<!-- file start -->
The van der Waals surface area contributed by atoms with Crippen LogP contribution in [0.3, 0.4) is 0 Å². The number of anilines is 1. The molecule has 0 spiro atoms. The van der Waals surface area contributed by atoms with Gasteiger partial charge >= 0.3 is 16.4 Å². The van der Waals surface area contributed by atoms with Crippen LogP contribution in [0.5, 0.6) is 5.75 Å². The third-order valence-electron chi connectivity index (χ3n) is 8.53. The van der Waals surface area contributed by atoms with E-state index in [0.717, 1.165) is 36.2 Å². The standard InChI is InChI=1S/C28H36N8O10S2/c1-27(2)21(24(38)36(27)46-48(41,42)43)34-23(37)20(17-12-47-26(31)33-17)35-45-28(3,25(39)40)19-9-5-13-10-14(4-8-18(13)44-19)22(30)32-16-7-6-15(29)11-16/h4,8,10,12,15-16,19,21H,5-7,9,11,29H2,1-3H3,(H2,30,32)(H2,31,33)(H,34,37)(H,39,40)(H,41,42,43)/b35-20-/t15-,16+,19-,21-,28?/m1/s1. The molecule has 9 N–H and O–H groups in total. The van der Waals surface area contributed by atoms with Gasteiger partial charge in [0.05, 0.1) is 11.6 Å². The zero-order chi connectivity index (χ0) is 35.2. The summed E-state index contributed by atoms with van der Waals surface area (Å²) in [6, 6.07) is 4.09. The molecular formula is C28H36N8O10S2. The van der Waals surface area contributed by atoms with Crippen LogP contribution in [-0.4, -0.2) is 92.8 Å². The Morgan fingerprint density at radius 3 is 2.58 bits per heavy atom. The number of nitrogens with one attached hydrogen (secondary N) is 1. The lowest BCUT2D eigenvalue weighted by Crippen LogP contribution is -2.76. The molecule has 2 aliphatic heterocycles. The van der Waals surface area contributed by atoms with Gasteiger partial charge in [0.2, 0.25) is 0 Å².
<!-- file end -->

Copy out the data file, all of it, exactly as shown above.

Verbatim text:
The van der Waals surface area contributed by atoms with Crippen LogP contribution in [0.3, 0.4) is 0 Å². The number of anilines is 1. The molecule has 0 spiro atoms. The van der Waals surface area contributed by atoms with Gasteiger partial charge >= 0.3 is 16.4 Å². The van der Waals surface area contributed by atoms with Crippen LogP contribution in [0.5, 0.6) is 5.75 Å². The third-order valence-electron chi connectivity index (χ3n) is 8.53. The van der Waals surface area contributed by atoms with E-state index in [0.717, 1.165) is 36.2 Å². The standard InChI is InChI=1S/C28H36N8O10S2/c1-27(2)21(24(38)36(27)46-48(41,42)43)34-23(37)20(17-12-47-26(31)33-17)35-45-28(3,25(39)40)19-9-5-13-10-14(4-8-18(13)44-19)22(30)32-16-7-6-15(29)11-16/h4,8,10,12,15-16,19,21H,5-7,9,11,29H2,1-3H3,(H2,30,32)(H2,31,33)(H,34,37)(H,39,40)(H,41,42,43)/b35-20-/t15-,16+,19-,21-,28?/m1/s1. The molecule has 9 N–H and O–H groups in total. The van der Waals surface area contributed by atoms with Gasteiger partial charge in [0.05, 0.1) is 11.6 Å². The zero-order chi connectivity index (χ0) is 35.2. The summed E-state index contributed by atoms with van der Waals surface area (Å²) in [6, 6.07) is 4.09. The molecular formula is C28H36N8O10S2. The van der Waals surface area contributed by atoms with Crippen LogP contribution in [-0.4, -0.2) is 92.8 Å². The Morgan fingerprint density at radius 3 is 2.58 bits per heavy atom. The number of nitrogens with one attached hydrogen (secondary N) is 1. The lowest BCUT2D eigenvalue weighted by Crippen LogP contribution is -2.76. The molecule has 2 aliphatic heterocycles. The van der Waals surface area contributed by atoms with Gasteiger partial charge in [0.2, 0.25) is 0 Å².